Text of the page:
No enterprise can afford to waste resources, be it time, money, or energy. Currently, optimization methods such as metaheuristics that can be used to reduce operational costs and resource consumption are a booming field. This is caused by several factors, such as the increased control that IT can exert over manufacturing due to concepts such as cyber-physical systems or the internet of things, or the rise of available computing power (e.g., due to cloud computing) as well as the availability of more (big) data. With all of these tools, we aim to automate decisions in management, planning, scheduling, and logistics. But, of course, automated decisions should be intelligent. And metaheuristics offer exactly this: The capability to make good decisions automatically and quickly.

This course, Metaheuristics for Smart Manufacturing [智能制造的元启发式算法], is designed to fit in either one or two compact slots of maybe four hours. We first try to get a basic understanding what an optimization problem is. We then pick a prominent example problem from the field of smart manufacturing and try to tackle it. We begin by developing a very simple and stupid algorithm and then step-by-step move on to better approaches.

Goals: We will

  1. learn about the basic principles of metaheuristic optimization,
  2. learn about the most prominent families of algorithms in the field,
  3. test these algorithms on a problem from smart manufacturing and investigate their strengths and weaknesses, and thus
  4. become able to quickly design optimization software prototypes for specific applications.

Teacher: Prof. Dr. Thomas Weise

Whenever we face a situation with multiple choices, we want to pick the best one. This is true for our daily life, but also for many scenarios in industry, management, planning, design, engineering, medical services and logistics. Actually, any question for a superlative (fastest, cheapest, strongest, most valuable, ...) is an optimization problem. In this course, we want to discuss the metaheuristic way of solving these problems.

Metaheuristics are an approach to solve hard problems. A problem is hard if finding the best possible solution for it may not always be possible within feasible time. More scientifically speaking: The worst-case runtime of the best known exact algorithms for hard problems grows exponentially with the number of decision variables, which can easily lead to billions of years for larger problem instances.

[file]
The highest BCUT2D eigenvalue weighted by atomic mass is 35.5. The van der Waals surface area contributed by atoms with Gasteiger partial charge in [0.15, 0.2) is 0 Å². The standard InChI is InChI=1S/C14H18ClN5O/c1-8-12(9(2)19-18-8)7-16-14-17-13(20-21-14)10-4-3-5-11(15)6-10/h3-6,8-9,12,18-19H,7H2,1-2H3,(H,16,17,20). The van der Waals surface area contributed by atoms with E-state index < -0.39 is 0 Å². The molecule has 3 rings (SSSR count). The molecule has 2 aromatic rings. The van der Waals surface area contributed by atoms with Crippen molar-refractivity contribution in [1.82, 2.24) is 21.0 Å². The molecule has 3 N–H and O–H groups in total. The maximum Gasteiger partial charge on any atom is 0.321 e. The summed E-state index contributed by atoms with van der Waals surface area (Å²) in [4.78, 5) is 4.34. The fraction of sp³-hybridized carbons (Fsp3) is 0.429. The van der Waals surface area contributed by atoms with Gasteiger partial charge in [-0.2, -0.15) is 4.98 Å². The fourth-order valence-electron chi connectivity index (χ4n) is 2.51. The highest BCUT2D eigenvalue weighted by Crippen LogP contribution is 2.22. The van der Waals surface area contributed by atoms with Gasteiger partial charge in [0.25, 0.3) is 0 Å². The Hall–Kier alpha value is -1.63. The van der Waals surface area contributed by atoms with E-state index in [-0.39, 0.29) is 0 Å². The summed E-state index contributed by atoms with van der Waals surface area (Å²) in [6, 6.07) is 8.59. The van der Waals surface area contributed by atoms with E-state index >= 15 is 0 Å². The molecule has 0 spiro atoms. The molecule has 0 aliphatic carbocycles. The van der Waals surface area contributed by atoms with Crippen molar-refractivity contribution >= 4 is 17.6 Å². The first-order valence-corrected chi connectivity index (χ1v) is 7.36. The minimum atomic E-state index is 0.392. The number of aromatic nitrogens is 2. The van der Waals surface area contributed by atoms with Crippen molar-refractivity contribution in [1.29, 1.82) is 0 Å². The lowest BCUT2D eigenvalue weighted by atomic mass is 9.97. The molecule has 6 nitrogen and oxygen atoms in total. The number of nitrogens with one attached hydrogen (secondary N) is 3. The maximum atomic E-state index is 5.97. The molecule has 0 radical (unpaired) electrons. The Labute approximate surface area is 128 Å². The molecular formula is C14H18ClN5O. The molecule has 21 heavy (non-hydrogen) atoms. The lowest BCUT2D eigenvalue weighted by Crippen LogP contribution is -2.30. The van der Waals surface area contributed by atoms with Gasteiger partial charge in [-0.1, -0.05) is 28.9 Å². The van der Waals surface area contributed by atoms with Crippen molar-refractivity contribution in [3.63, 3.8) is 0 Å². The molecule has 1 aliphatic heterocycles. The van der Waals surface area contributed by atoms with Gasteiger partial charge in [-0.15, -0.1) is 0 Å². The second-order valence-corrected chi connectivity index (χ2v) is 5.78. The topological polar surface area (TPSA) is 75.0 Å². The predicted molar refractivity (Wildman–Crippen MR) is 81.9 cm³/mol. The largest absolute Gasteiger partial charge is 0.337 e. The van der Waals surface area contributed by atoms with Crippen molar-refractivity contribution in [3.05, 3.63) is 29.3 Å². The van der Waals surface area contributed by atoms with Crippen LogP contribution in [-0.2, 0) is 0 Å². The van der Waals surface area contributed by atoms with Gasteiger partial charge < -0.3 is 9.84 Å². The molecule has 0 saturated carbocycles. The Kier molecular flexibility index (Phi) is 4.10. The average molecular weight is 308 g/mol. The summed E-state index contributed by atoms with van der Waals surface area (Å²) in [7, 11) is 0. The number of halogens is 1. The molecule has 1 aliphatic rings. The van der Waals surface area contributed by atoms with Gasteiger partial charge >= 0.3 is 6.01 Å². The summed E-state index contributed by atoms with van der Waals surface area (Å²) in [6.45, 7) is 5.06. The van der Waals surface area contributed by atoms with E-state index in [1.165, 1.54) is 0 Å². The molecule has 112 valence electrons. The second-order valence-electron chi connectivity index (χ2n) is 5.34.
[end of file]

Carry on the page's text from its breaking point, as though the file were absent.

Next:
So how can we solve such problems?

Well, finding one solution to a problem is almost always very easy and can be done extremely fast, finding the best possible solution is what takes very long (see also here). Optimization algorithms bridge this gap: They trade in solution quality for runtime, by finding very good (but not necessarily optimal) solutions within feasible time. We explore the state-of-the-art optimization methods ranging from local searches over evolutionary computation methods and memetic algorithms to estimation of distribution algorithms. We learn that these algorithms are actually easy to understand and to program: many of the algorithms are implemented live by the teacher in the lecture in Java after describing their basic principle.

After the course, the students will have a solid practical understanding of optimization. They will be able to recognize problems where “traditional” techniques will fail (e.g., run too long) and know how to find good solutions for them within feasible time. This lecture also improves the student’s ability to write programs and shows them that formally specified algorithms often can be translated to code in an easy, non-scary way.

Prerequisites: Java Programming (e.g., learned in our course Object-Oriented Programming with Java)

Goals: We will

  1. learn about the basic principles of metaheuristic optimization,
  2. learn about several of the most prominent families of algorithms in the field,
  3. implement many of these algorithms, and thus
  4. become able to quickly design optimization software prototypes for specific applications.

Teacher: Prof. Dr. Thomas Weise

Distributed systems surround us everywhere today. Their most prominent example is the internet hosting the world wide web. The computing environment in enterprise computing systems is often distributed too, interconnecting different services from human resources, financial departments, to asset management systems. Many applications are even hosted in the cloud. Finally, large-scale engineering and scientific computing today rely heavily on clusters in order to parallelize their workload. These topics are discussed in this distributed computing lecture. In this course, we explore different aspects of distributed computing.

The concept of this course [分布式计算] is that we want to understand how the web and distributed enterprise application environments work. We want to do that by starting to explore how to communicate over a network at the lowest level of abstraction (normally) available to programmers, the socket API. From there, we work our way up step-by-step higher levels of abstraction, i.e., simpler and more powerful API stacking on top of each other (and ultimately grounded in sockets). This way, we will gain a solid understanding how distributed applications and the web work. We will be able to look at a website and immediately have a rough understanding of how it may work, down to the nuts and bolts. For each level of abstraction that we explore, we therefore always learn example technologies. The goal is to get a comprehensive understanding of the following topics: